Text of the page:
Handelsblatt/YouGov Exclusive

A Year of Turmoil Breeds Pessimism and Fear

  • Why it matters

    Why it matters

    The YouGov/Handelsblatt Global survey, the first in a series of quarterly polls, measures the uncertainty and fear gripping Europe as it copes with political instability, terror and the breakdown of old institutions.

  • Facts


    • Asked how they see the future of the European Union, a majority of people surveyed by YouGov in seven European countries said they are “very” or “fairly” pessimistic. France and Norway are the most pessimistic at 60 percent and 64 percent respectively.
    • A majority in all countries except Finland also believe it is “fairly” or “very” likely that another country will leave the European Union in the next 10 years.
    • The countries surveyed by YouGov, on behalf of Handelsblatt Global, were Britain, France, Germany, Denmark, Sweden, Finland, Norway and the United States.
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Hungary  Protest
Disillusion with the European Union is high, as are fears of a looming global conflict. Source: AP Photo/MTI/Tamas Kovacs

Citizens of the largest E.U. countries are generally pessimistic about the future of the 28-nation bloc and fearful the world may be hurtling towards global conflict, according to a new survey by online polling firm YouGov in conjunction with Handelsblatt Global.

After a year of political surprises and populist gains across the western world, a majority of citizens in Britain, France, Germany and four Scandinavian countries are either “fairly” or “very” pessimistic about the future of the European Union, according to the survey. Those polled in Britain, France, Germany and the United States also think a “global war” is more likely than not.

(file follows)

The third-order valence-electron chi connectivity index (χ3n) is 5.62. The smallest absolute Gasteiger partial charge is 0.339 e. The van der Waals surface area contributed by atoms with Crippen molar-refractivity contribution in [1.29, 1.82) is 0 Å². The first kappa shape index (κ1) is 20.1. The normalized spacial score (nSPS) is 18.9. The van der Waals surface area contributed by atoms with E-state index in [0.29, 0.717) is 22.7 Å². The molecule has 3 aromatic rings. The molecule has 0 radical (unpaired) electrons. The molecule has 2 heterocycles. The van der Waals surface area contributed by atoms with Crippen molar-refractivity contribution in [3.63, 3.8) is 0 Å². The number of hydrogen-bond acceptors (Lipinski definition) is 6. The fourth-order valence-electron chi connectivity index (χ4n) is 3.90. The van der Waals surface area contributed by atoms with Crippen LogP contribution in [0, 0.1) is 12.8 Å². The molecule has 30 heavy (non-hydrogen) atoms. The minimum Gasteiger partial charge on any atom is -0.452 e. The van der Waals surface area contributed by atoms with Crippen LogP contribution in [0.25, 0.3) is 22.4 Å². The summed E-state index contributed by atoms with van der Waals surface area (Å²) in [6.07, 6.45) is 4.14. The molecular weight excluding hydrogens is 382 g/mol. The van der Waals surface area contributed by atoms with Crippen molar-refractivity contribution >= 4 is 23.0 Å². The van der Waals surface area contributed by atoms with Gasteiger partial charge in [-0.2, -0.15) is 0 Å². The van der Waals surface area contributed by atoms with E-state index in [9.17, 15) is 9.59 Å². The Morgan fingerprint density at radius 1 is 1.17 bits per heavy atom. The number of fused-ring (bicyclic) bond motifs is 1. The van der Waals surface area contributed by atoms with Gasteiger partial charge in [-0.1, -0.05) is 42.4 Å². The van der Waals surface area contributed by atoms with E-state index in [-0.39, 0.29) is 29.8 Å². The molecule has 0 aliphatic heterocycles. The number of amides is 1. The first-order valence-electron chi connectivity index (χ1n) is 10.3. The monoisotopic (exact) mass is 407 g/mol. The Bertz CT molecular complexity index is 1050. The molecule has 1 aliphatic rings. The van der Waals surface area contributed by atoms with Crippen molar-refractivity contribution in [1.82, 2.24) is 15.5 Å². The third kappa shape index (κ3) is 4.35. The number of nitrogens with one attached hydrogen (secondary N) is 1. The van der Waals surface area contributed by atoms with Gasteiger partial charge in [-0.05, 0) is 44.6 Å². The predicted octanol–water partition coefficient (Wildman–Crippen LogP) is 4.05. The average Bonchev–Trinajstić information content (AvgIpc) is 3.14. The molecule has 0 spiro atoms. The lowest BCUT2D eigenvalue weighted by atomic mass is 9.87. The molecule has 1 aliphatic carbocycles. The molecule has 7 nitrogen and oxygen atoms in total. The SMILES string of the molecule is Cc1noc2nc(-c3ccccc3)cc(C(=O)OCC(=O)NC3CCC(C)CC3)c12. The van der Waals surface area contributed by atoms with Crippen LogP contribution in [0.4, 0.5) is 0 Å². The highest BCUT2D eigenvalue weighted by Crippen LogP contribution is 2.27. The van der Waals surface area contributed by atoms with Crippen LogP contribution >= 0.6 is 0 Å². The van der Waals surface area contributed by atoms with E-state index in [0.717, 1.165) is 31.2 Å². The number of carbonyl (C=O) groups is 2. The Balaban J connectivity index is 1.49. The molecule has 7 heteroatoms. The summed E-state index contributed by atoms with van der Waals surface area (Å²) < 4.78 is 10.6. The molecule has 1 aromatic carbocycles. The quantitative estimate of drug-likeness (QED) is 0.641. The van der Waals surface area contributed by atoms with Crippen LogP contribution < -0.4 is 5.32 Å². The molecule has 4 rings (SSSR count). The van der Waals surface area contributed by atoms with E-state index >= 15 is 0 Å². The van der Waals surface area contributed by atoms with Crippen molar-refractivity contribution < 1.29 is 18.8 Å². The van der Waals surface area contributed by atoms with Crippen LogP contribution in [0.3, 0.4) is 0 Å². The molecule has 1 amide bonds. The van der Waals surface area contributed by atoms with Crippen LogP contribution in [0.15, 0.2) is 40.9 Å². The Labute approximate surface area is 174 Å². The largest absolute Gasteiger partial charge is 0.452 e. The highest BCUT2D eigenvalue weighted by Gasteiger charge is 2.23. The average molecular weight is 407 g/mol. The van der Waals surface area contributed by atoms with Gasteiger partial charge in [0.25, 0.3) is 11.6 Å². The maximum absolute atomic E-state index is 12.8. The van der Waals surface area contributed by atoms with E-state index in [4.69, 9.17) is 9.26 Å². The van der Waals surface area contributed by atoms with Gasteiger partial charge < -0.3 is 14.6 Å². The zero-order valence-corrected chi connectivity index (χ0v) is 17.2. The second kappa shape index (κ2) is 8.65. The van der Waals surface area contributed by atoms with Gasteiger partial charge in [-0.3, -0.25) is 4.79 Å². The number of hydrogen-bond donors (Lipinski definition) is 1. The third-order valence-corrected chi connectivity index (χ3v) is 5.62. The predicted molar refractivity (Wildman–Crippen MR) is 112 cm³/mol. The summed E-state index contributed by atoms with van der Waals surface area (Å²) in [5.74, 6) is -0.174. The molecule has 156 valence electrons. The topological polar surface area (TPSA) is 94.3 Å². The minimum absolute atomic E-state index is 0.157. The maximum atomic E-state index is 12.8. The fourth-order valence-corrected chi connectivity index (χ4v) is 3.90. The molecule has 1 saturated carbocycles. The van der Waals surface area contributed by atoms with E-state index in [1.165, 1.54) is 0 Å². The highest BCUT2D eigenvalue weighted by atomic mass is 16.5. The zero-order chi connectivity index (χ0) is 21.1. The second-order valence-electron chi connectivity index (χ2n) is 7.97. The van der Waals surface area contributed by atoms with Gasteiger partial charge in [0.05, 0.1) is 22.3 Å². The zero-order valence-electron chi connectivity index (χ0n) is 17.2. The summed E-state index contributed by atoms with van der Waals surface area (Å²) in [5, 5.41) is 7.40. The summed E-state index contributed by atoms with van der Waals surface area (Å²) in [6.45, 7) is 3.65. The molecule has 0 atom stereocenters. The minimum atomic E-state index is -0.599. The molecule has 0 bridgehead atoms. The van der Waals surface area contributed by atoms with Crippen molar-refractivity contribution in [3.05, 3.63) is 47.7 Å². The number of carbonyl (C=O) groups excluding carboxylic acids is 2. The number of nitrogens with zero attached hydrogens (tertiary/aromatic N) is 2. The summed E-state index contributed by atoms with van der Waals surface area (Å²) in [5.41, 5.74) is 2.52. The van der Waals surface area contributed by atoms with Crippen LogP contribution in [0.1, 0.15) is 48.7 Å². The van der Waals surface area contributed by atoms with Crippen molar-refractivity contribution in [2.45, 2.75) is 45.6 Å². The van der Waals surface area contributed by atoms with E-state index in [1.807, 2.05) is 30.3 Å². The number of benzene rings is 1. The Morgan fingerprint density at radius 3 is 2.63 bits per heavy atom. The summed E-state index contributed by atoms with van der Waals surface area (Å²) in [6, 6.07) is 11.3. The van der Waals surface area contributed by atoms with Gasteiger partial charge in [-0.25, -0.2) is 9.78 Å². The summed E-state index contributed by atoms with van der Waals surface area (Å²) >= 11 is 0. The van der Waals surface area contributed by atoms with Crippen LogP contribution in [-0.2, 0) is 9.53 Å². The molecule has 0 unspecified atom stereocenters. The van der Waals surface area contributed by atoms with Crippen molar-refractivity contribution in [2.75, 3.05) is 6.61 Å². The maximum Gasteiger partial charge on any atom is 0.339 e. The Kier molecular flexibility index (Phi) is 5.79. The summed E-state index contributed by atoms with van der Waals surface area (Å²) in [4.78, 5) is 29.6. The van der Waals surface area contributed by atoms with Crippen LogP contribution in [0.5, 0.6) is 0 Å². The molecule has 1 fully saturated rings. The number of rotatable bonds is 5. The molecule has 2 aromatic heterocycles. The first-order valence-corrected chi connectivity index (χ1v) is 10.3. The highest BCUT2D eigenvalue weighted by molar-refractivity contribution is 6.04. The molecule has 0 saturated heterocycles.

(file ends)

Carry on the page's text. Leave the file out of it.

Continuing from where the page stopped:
A majority in each country surveyed said they don’t expect Britain will be the last country to leave the bloc, while most people in each country except Germany expected their domestic economic situation to deteriorate rather than improve next year.

Support for the European Union has slipped, though most people outside of Britain still favor staying in the bloc. Six months after Britain’s Brexit vote, the YouGov/Handelsblatt Global poll found Britain is still as split as ever on E.U. membership.


In Britain, 44 percent still favor leaving the E.U., while 43 percent still want to stay.